After years of breakneck growth, Tampa Bay's largest utilities suffered a reversal, losing customers as the state's economy devolved into a recession.
Both Tampa Electric and Progress Energy announced this week that they lost more customers than they gained. The unprecedented losses underscore the depth of the downturn facing Tampa Bay.
Neither utility predicted a return to normal growth until late next year or early 2010.
"It's been amazing. It's sort of surprising," said David Parker, a utility analyst with Robert W. Baird in Tampa. "It shows you how the housing market has definitely imploded, and the impact it's had on the overall economy."
Already, Progress Energy has slashed $12-million from its third-quarter operating costs, delayed planned investments in power line networks, and laid off 151 workers.
Both utilities blamed foreclosures and vacant homes. The utilities had been counting newly connected electric meters as new customers. As property values plummeted, investors fled their speculative buys, workers lost their jobs, and cash-strapped homeowners found their homes worth less than they owed the bank. Homes went unsold or landed in foreclosure.
One by one, customers abandoned their houses, turning off the lights as they left.
"I think what we're seeing in our business is a result of the Florida economy and the national economy," said Jeff Lyash, president and chief executive of Progress Energy Florida. "This is not just a Florida issue."
The housing market collapse pushed thousands of workers onto the unemployment rolls. Recent numbers show that 7 percent of Tampa Bay's work force is without jobs.
Looking for a place to cut back, electric customers adjusted the thermostat. Conservation was especially pronounced due to a mild, cloudy summer that allowed customers to keep their houses cool without running up their electric bill.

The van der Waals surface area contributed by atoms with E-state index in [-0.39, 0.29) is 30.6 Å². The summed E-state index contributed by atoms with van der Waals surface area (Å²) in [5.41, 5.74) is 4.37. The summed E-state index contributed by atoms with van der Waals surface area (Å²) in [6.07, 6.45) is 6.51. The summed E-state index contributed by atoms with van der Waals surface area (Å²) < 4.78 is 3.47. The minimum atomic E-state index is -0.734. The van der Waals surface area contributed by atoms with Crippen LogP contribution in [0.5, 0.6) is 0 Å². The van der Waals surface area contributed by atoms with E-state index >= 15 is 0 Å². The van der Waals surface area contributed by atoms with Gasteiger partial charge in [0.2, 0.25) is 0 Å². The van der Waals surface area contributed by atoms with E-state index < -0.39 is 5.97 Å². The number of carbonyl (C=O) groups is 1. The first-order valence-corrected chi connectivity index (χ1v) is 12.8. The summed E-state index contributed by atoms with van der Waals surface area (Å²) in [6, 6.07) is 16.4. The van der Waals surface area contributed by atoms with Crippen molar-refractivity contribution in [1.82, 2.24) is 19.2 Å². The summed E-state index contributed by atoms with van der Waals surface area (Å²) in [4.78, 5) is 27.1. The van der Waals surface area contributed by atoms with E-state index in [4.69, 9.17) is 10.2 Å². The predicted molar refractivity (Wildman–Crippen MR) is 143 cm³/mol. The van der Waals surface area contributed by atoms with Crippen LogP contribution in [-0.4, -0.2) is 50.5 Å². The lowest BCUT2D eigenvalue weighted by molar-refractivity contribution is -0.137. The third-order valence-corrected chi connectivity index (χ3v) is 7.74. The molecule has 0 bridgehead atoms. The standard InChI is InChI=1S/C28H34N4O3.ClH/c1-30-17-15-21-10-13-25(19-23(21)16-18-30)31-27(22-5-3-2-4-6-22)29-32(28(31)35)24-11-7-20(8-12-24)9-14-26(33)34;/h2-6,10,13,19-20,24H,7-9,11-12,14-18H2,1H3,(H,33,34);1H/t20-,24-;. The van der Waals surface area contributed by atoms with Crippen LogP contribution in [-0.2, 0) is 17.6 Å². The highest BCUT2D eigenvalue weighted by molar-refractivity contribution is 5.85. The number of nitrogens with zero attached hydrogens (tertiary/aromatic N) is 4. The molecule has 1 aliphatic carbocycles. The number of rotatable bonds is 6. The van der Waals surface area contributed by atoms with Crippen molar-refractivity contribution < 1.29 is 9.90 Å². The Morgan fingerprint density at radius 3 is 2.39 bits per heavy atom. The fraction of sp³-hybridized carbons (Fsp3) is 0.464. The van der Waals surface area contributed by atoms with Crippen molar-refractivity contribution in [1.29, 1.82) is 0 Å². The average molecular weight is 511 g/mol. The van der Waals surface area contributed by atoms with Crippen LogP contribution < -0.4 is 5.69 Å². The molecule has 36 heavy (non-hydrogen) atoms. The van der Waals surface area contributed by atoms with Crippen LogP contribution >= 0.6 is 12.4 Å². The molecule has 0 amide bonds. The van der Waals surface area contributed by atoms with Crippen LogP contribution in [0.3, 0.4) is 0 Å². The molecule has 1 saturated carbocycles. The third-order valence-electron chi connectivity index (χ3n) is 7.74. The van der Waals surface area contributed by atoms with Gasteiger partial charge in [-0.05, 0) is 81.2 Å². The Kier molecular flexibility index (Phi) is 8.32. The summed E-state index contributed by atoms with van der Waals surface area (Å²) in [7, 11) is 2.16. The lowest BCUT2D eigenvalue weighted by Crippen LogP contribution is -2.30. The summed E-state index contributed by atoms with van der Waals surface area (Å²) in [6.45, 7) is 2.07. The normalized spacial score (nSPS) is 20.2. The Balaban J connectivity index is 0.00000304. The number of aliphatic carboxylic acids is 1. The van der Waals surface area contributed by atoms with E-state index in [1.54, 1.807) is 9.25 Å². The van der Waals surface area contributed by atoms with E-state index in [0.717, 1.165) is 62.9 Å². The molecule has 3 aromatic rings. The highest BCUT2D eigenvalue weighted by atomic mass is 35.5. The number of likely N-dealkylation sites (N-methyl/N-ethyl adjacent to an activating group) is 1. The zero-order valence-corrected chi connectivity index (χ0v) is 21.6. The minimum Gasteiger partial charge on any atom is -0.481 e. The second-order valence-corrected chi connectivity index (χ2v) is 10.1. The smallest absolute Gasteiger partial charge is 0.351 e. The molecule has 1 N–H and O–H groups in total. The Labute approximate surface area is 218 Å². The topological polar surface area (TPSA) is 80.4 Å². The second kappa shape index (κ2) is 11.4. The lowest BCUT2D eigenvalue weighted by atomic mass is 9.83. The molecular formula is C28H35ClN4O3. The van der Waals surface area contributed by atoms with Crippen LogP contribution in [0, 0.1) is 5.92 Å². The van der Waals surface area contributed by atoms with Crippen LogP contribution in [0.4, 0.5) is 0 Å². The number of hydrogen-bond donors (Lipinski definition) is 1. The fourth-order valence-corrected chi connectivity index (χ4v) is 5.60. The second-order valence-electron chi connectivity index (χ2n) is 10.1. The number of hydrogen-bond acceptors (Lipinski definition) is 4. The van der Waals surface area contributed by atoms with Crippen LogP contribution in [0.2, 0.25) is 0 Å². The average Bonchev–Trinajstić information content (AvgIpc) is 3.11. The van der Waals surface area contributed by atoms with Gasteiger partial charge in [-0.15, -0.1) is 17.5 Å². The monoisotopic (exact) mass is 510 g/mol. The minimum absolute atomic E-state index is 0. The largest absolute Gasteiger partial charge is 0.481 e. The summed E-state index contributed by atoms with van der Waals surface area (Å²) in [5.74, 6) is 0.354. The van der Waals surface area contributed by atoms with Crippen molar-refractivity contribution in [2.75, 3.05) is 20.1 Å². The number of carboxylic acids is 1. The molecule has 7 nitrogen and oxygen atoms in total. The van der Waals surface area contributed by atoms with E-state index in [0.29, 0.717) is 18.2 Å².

With fewer customers and lower energy sales, both utilities will have a harder time spreading costs without raising rates to pay for the rising costs for labor, cement, steel and cable. Tampa Electric has already requested a base rate increase that, if approved, would hit customer bills starting in May. Progress Energy has an agreement with the state on base rates that expires at the end of next year.
"They are going to need an increase," said Parker, the Tampa analyst. "There are just too many cost increases"
Lyash said higher rates aren't certain. The utility will decide early next year how to handle the expiration of its base rate agreement.
Progress Energy has already won an increase of $11.42 per 1,000 kilowatt hours to cover pre-construction and licensing costs of its $17-billion new nuclear project in Levy County.
Both utilities have also asked for an increase in their fuel rates. While fuel prices have come down in recent months, they haven't been low enough, long enough to make up for high costs that persisted through most of 2008. Utilities estimate each fall how much fuel will cost, and the Public Service Commission approves a fuel rate that allows the utility to collect that money from its customers.
Last year, Progress Energy and Tampa Electric projected fuel costs that turned out to be far too low. When fuel costs spiked this year, the utilities still had to buy coal, oil and natural gas to run their power plants. The utilities have filed to get that money back next year, and expect higher fuel costs in 2009.
The commission will decide this week if the fuel costs will be passed on to customers. If approved, Progress Energy's customer bills could be 25 percent higher in January. Tampa Electric's rates, including the planned base rate and fuel increases, could be 21 percent higher by May.
Asjylyn Loder can be reached at firstname.lastname@example.org or (813) 225-3117.